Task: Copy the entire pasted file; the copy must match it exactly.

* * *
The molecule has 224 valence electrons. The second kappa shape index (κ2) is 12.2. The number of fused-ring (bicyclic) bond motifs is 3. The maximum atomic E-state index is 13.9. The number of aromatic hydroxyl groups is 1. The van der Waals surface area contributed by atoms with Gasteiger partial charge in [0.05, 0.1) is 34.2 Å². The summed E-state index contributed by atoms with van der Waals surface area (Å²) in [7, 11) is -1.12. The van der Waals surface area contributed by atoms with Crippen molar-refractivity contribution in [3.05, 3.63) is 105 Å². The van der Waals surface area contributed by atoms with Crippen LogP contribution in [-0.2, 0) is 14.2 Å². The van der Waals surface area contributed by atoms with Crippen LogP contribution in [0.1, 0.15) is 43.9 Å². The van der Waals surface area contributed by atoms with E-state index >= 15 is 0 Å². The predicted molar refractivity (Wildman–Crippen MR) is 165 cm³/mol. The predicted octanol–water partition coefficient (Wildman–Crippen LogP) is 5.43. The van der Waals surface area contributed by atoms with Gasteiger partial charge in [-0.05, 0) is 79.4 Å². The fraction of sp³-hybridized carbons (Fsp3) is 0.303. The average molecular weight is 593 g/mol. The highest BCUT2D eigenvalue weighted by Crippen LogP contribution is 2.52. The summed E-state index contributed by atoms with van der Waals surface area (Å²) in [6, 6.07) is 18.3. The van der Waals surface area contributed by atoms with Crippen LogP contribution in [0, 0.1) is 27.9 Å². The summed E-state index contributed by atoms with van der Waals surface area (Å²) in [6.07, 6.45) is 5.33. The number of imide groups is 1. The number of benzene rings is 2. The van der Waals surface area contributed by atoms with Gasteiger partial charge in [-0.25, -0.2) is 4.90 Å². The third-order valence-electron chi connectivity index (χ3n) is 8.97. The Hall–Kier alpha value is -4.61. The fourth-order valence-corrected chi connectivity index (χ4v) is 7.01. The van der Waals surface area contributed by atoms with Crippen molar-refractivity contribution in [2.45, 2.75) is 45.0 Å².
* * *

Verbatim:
The molecule has 224 valence electrons. The second kappa shape index (κ2) is 12.2. The number of fused-ring (bicyclic) bond motifs is 3. The maximum atomic E-state index is 13.9. The number of aromatic hydroxyl groups is 1. The van der Waals surface area contributed by atoms with Gasteiger partial charge in [0.05, 0.1) is 34.2 Å². The summed E-state index contributed by atoms with van der Waals surface area (Å²) in [7, 11) is -1.12. The van der Waals surface area contributed by atoms with Crippen molar-refractivity contribution in [3.05, 3.63) is 105 Å². The van der Waals surface area contributed by atoms with Crippen LogP contribution in [-0.2, 0) is 14.2 Å². The van der Waals surface area contributed by atoms with Crippen LogP contribution in [0.1, 0.15) is 43.9 Å². The van der Waals surface area contributed by atoms with E-state index >= 15 is 0 Å². The predicted molar refractivity (Wildman–Crippen MR) is 165 cm³/mol. The predicted octanol–water partition coefficient (Wildman–Crippen LogP) is 5.43. The van der Waals surface area contributed by atoms with Gasteiger partial charge in [-0.05, 0) is 79.4 Å². The fraction of sp³-hybridized carbons (Fsp3) is 0.303. The average molecular weight is 593 g/mol. The highest BCUT2D eigenvalue weighted by Crippen LogP contribution is 2.52. The summed E-state index contributed by atoms with van der Waals surface area (Å²) in [6, 6.07) is 18.3. The van der Waals surface area contributed by atoms with Crippen LogP contribution in [0, 0.1) is 27.9 Å². The summed E-state index contributed by atoms with van der Waals surface area (Å²) in [6.07, 6.45) is 5.33. The number of imide groups is 1. The number of benzene rings is 2. The van der Waals surface area contributed by atoms with Gasteiger partial charge in [-0.25, -0.2) is 4.90 Å². The third-order valence-electron chi connectivity index (χ3n) is 8.97. The Hall–Kier alpha value is -4.61. The fourth-order valence-corrected chi connectivity index (χ4v) is 7.01. The van der Waals surface area contributed by atoms with Crippen molar-refractivity contribution in [2.45, 2.75) is 45.0 Å².